Did your child eat their recommended amount of fruits and vegetables today? I am going to guess not, because the CDC stated that from 2007-2010, 9 out of 10 children did not eat their recommended daily value of vegetables! Fruits and vegetables are so nutritious and often served, so why are they so hard to get kiddos to eat?! Well, this deserves its own blog, but for a short answer, fruits and vegetables are hard to eat! Eating them requires a great deal of oral motor skills, which not all children (and adults!) have. Oral motor skills are those that are needed for proper speech and feeding. These may include strength, coordination, movement, and endurance of the lips, cheeks, tongue, and jaw. If you think about eating a bite of macaroni and cheese, you can use your tongue to squish it on the roof of your mouth, you wouldn’t have to use your teeth at all if you didn’t want to or know how to. Now, think about taking a bite of broccoli. Your teeth have to move in specific motions and your mouth has to be able to continuously chew until it is to a point of being able to swallow. Much different, isn’t it?
While they are hard to eat, they do offer a great deal of health benefits, making them important for children to incorporate into their diet. Just a few of the benefits include improved digestive tract, protect from future diseases, increased attention and focus, and even increased school performance! This is all great information at all but useless if your child refuses to eat fruits and vegetables. Our occupational therapists came up with some great ways to help this food battle.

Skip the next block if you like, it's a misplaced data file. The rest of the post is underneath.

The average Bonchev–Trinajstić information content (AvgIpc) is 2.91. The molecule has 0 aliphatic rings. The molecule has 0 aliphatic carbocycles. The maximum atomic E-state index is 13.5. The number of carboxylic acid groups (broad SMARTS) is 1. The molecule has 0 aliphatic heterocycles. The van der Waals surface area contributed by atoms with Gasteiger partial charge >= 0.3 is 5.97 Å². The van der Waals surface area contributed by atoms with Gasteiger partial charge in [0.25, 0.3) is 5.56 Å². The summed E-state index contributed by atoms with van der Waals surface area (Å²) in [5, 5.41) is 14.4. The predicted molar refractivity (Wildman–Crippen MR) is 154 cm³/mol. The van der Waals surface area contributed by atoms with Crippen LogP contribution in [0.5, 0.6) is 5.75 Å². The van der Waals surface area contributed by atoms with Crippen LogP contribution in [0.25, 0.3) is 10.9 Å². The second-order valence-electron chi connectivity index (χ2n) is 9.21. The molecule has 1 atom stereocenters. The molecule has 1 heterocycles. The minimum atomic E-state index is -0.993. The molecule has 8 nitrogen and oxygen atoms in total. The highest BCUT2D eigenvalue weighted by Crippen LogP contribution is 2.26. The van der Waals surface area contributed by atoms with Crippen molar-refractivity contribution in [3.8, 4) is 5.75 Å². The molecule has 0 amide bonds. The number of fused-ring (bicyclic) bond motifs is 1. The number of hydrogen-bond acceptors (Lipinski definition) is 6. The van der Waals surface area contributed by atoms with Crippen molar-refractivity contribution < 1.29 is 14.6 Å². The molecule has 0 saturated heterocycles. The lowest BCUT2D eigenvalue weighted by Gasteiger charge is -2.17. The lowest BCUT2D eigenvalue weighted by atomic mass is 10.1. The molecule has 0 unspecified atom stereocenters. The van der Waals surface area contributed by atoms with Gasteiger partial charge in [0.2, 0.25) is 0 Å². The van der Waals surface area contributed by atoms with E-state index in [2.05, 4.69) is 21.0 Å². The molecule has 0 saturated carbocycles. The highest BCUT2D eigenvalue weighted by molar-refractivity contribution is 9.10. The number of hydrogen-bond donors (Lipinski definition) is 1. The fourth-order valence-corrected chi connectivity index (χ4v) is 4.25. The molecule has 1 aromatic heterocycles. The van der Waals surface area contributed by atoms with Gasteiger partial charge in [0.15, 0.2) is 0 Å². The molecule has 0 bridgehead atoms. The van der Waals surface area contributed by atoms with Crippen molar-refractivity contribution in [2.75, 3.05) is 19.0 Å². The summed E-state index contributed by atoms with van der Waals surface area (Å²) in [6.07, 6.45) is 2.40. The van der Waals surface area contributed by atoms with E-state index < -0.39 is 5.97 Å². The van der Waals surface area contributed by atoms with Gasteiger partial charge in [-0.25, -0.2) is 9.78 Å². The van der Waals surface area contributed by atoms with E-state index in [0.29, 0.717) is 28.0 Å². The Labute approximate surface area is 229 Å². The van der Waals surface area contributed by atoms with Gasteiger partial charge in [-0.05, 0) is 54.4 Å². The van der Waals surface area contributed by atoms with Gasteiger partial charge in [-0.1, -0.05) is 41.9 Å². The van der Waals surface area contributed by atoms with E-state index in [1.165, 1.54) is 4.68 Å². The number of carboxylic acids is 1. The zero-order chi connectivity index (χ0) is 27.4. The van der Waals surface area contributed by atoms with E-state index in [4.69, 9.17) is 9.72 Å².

• Take the name of the food away. For example, call broccoli a “little tree.” Be creative, make some fun names!
• Play with food! You can paint with grapes and make polka dots, you can play with banana “boats” in a sea of shaving cream, etc. Again, be creative, add them into different activities to help your child get used to the sight of them.
• Add them into smoothies! There are plenty of sneaky recipes on Pinterest.
• Always present fruit and vegetables when food is presented, even if that just means laying them out on the table. It is important to not force them to eat them even if they are there.
• Try and incorporate it in small amounts into food they already like, such as adding zucchini to their spaghetti.
These are just a few, general ideas for fruits and vegetables. If you are concerned in any way about your child’s feeing or eating patterns, please call our office and we will connect you with an occupational therapist who can further assist you at 651-455-0561.